Arkansas high school holds blacks-only assembly on gangs and drugs
Black woman and teenage daughter look confused or annoyed (Shutterstock)

Some black students at an Arkansas high school were called Wednesday morning to an anti-gang assembly -- which officials say was called to comply with a court order to desegregate.

Black freshman students at Maumelle High School were told by an intercom announcement to attend the presentation by a local pastor Dante Shelton, who shared his personal story experience with gang violence and drugs, reported KATV-TV.

Parents and students questioned why the event was aimed only at black students.

"When I talked to (my sister) about it, she felt that it was very racist," said Arron Perkins. "Someone in the group asked, why are there no other kids except for African-American kids here?"

The ACLU wants to know that, as well, reminding the school in a letter that it was obligated to extend equal protection under the law to all students.

But officials insist the "inspirational" blacks-only assembly was intended to comply with a court order to desegregate Pulaski County Special School District.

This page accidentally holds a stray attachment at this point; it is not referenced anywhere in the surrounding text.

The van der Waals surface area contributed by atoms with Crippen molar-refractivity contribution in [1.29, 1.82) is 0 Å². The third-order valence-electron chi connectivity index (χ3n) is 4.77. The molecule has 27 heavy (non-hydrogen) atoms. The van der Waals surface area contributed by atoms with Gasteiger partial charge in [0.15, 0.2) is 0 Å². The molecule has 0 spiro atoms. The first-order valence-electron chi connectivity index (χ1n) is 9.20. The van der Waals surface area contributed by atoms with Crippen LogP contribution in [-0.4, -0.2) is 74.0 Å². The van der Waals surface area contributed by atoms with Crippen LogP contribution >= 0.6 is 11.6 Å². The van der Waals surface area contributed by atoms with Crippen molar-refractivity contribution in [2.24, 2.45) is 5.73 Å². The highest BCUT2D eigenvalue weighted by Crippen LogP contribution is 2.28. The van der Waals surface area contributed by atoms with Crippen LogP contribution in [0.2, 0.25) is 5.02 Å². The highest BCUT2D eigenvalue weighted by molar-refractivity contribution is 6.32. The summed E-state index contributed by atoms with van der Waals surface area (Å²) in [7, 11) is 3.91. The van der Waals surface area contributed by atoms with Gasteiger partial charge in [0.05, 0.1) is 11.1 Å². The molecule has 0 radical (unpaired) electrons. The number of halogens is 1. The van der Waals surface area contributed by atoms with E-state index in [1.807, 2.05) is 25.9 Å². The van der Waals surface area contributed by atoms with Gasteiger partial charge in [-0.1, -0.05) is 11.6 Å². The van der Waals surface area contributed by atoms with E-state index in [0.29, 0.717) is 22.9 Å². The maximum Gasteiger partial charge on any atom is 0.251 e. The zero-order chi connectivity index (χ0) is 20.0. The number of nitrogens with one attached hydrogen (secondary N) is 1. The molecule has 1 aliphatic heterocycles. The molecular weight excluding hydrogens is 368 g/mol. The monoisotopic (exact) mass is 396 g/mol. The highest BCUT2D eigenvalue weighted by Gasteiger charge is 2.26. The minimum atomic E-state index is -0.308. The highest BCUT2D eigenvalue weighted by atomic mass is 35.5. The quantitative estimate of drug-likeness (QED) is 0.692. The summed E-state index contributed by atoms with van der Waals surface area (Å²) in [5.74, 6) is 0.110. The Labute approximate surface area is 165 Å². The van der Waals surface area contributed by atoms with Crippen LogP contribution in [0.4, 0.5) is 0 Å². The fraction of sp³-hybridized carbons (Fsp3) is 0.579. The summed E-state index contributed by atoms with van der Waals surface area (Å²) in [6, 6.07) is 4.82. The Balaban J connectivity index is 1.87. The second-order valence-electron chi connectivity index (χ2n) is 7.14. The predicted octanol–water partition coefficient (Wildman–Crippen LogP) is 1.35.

"Freshmen students were identified by the school because it is a time of transition when they are more easily influenced," said Deborah Roush, a spokeswoman for the school district. "Black students were selected with the intent that the assembly would be an extension of the district's court-ordered desegregation efforts, which encourage programs and opportunities tailored to minority students."

School officials said students were permitted to opt out if they wished, but they did not say how many chose to skip the assembly -- which they insisted was met by a positive response.

Perkins, who said his sister was called out of math class to attend, said the information provided at the assembly should have been shared with all students.

He said singling students out by race presented other problems -- because many students come from a multiracial background.

"What does that leave kids that are mixed?" said Perkins, who is biracial. "'Oh, you know, that's my other side that's calling, let me go learn about gang-banging.' To me it's just wrong on every level."

Watch this video report posted online by KATV-TV: